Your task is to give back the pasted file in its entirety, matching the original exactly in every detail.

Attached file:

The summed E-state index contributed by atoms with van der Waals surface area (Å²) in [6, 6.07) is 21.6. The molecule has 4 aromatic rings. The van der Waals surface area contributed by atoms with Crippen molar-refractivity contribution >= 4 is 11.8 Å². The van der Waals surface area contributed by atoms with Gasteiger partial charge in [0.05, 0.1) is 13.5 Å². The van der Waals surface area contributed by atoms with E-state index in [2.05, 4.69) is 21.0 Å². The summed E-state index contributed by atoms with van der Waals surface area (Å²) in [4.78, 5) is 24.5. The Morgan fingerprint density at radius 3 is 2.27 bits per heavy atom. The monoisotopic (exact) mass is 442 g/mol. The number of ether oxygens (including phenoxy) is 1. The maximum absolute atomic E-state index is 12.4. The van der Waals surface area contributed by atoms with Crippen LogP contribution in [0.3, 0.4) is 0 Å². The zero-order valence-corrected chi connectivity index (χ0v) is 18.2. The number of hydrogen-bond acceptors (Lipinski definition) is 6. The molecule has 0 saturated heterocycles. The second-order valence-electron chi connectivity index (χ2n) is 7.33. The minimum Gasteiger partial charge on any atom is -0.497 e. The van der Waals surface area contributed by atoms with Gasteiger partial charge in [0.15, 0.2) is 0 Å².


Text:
The summed E-state index contributed by atoms with van der Waals surface area (Å²) in [6, 6.07) is 21.6. The molecule has 4 aromatic rings. The van der Waals surface area contributed by atoms with Crippen molar-refractivity contribution >= 4 is 11.8 Å². The van der Waals surface area contributed by atoms with Gasteiger partial charge in [0.05, 0.1) is 13.5 Å². The van der Waals surface area contributed by atoms with E-state index in [2.05, 4.69) is 21.0 Å². The summed E-state index contributed by atoms with van der Waals surface area (Å²) in [4.78, 5) is 24.5. The Morgan fingerprint density at radius 3 is 2.27 bits per heavy atom. The monoisotopic (exact) mass is 442 g/mol. The number of ether oxygens (including phenoxy) is 1. The maximum absolute atomic E-state index is 12.4. The van der Waals surface area contributed by atoms with Crippen LogP contribution in [0.3, 0.4) is 0 Å². The zero-order valence-corrected chi connectivity index (χ0v) is 18.2. The number of hydrogen-bond acceptors (Lipinski definition) is 6. The molecule has 0 saturated heterocycles. The second-order valence-electron chi connectivity index (χ2n) is 7.33. The minimum Gasteiger partial charge on any atom is -0.497 e. The van der Waals surface area contributed by atoms with Gasteiger partial charge in [0.15, 0.2) is 0 Å².